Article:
Bangai-O HD: Missile Fury Review
Cherished shooter developer Treasure is back with another edition of its classic Bangai-O franchise. The original game appeared back in 1999 on N64 and Dreamcast, and the series laid dormant until the 2008 release of Bangai-O Spirits on DS. That entry suffered from plenty of framerate issues due to the portable’s low horsepower, but the new Bangai-O HD: Missile Fury has the Xbox 360’s full might behind it to handle all of the wild onscreen action.
Players control a small mech that’s constantly being attacked from all sides. You have a variety of missiles, lasers, and bouncy energy balls at your disposal, though you can only carry two types at a time. Simply blasting foes and dodging around like in any other shooter will only result in death; it’s vital to master Bangai-O’s more advanced moves. A brief invincible dash gets you into and out of terrible danger, and a charge attack sends out a ring of up to 1,000 projectiles into a devastating ring of doom. The closer you are and longer you charge the special, the more damage it does, so putting yourself at risk is a necessity.
The in-game tutorial basically tells you what buttons to press to make these things happen, but to really learn the best ways to utilize them you have to die over and over again in Missile Fury’s punishing levels (of which there are over 100). Fortunately, the next level unlocks automatically after you die on a stage three times. Plus, you can watch replays of the top players on the leaderboards if you’re really stumped to see how they did it.
Once you put all the pieces together, things become a lot more satisfying. There’s nothing like dashing into a cloud of mechanical menace and gunfire and unleashing a charge attack, loading up on an absurd amount of space fruit from fallen foes (which refills your specials meter), blasting out another insane attack, and chaining it all together until you’re the last robot standing. Plenty of stages are more of a puzzle to be solved rather than a test of dexterity. It’s all about finding the right tactics.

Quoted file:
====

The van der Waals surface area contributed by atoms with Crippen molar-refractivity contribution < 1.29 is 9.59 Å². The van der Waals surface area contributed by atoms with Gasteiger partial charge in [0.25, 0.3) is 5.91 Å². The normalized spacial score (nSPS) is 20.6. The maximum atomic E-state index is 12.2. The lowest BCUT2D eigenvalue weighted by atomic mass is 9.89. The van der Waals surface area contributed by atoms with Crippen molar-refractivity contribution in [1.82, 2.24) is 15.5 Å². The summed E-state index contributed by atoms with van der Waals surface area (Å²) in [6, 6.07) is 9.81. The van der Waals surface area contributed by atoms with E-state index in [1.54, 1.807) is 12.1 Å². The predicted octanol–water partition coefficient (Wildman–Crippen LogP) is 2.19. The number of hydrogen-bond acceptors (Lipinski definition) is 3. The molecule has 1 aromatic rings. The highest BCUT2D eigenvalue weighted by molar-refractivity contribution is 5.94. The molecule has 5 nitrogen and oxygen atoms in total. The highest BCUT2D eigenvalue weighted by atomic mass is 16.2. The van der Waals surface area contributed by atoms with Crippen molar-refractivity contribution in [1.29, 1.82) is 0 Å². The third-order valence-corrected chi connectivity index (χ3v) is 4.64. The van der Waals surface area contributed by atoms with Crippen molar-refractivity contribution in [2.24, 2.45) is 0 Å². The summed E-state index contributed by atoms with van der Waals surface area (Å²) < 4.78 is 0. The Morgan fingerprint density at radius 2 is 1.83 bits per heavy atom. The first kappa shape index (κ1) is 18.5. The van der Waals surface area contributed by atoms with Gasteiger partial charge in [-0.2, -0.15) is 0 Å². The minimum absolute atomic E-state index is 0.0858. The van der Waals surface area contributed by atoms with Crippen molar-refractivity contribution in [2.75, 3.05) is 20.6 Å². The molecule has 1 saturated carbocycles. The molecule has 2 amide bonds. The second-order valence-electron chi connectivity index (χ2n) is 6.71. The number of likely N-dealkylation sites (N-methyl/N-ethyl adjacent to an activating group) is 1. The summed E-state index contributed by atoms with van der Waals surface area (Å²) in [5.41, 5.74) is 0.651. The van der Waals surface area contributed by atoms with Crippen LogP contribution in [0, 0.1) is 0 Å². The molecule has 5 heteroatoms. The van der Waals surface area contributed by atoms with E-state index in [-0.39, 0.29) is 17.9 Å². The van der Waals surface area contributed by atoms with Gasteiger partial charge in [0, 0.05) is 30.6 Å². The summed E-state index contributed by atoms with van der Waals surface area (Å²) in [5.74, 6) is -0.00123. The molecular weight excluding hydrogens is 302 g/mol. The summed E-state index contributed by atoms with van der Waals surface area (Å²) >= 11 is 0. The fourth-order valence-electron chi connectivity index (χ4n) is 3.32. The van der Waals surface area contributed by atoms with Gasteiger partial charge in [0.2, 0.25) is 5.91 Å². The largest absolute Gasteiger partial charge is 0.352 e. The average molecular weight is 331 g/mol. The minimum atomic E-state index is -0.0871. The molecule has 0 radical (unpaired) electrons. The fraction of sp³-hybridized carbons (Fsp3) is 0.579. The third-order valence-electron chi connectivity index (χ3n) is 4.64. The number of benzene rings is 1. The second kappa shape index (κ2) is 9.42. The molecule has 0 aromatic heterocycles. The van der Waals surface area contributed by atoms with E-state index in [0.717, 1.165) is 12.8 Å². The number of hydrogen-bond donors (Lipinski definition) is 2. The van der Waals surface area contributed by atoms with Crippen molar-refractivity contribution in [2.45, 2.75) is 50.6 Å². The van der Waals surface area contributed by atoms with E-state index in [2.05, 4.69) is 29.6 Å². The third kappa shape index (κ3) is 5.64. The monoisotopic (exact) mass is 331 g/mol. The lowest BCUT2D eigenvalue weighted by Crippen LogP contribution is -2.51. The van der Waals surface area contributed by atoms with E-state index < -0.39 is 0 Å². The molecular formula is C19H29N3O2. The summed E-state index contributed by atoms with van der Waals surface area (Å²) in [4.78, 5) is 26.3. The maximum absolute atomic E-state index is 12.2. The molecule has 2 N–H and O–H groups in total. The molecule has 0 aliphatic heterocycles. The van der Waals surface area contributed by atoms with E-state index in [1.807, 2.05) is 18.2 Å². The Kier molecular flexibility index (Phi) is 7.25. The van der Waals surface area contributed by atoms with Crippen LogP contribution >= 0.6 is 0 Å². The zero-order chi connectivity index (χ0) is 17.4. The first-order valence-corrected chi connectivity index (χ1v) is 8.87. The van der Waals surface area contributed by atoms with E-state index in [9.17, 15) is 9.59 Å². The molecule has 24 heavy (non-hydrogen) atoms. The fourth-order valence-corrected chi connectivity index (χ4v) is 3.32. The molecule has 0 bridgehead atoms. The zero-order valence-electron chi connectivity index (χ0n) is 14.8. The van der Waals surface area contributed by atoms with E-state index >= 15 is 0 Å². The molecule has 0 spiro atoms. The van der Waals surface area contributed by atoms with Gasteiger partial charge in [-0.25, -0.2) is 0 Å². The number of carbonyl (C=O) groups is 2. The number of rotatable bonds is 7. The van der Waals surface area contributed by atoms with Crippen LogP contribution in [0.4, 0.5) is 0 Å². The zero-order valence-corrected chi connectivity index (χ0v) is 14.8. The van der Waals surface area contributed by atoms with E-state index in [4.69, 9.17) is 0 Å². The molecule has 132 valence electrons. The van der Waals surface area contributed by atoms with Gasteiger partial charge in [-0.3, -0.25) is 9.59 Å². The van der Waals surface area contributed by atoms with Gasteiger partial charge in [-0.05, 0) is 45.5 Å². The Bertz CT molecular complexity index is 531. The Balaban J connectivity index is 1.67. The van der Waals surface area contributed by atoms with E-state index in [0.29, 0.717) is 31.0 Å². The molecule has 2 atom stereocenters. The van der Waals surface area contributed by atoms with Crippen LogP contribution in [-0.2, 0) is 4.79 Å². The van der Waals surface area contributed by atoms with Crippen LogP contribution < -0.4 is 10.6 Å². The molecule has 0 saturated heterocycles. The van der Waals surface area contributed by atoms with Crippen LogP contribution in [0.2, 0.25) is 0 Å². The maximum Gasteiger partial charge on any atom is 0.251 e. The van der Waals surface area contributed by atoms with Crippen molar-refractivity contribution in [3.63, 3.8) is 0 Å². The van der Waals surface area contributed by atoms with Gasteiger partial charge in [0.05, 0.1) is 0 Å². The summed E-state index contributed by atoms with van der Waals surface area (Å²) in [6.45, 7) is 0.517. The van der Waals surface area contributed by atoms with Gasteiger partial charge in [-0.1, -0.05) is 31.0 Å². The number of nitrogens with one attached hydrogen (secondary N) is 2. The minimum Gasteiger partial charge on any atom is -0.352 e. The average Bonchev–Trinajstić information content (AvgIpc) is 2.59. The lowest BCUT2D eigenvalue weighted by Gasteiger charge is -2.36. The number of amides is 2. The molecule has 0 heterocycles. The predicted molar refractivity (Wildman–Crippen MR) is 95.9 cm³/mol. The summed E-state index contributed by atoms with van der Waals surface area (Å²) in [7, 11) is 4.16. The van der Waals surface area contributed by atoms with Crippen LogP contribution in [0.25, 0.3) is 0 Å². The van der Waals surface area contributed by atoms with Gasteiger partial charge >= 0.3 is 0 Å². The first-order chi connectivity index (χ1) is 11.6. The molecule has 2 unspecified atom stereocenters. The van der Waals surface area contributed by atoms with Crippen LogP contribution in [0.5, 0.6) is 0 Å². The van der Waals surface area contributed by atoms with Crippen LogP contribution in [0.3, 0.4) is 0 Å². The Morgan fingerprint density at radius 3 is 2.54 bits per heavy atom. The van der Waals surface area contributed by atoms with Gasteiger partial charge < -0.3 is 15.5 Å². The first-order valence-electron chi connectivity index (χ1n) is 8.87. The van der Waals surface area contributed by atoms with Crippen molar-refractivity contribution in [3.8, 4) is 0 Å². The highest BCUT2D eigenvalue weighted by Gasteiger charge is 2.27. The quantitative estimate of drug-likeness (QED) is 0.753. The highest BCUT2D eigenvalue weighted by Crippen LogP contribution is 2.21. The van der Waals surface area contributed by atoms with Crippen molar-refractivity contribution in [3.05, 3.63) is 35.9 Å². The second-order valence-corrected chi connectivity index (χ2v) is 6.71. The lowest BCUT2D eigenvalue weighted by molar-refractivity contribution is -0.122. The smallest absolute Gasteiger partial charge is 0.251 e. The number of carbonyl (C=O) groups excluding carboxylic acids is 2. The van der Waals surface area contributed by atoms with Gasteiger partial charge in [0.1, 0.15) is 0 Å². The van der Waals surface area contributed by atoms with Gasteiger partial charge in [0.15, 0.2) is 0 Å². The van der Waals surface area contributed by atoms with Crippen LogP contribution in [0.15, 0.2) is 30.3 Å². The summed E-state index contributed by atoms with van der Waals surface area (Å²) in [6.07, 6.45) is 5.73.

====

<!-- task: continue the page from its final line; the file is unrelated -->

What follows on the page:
Many levels require some serious trial and error, and dying in the first few seconds of a stage is not uncommon. Most areas involve moving from one room full of hundreds of enemies to the next until you take down a final boss or several waves of bad guys. A lot of these just blur together, and dying instantly after a single hit from a boss is frustrating after the lengthy ant farm-style level layouts. I would have preferred more wacky stages like the one where you dash into hundreds of soccer balls to launch them at foes, or others where you race against a fuse that will eventually drop blocks to obstruct your path.
Two-player co-op alleviates a lot of the extreme difficulty by doubling the firepower and number of people available to hit switches. It’s a joy to trade off charge attacks, utilize different ammo types, and communicate about the best way to take down a stage. I did experience some lag here and there while playing, but it wasn’t enough to ruin things. Couch co-op players will be disappointed to hear that multiplayer is only available via online or system link.
Missile Fury includes a level editor to concoct your own torturous stages, but this is not LittleBigPlanet. The interface is clunky and confusing, and even if you put in all the effort to make a stage, you can only share it with users on your Xbox Live friends list. I’d love to play an endless flow of community created stages, but that can’t happen with this structure. I guess if you have really creative Bangai-O fans for friends, or you like to make stages for people to drool over on YouTube, this might interest you. Otherwise, it’s useless.
Bangai-O superfans have a lot to chew on here and should enjoy the many challenges, but others should think twice.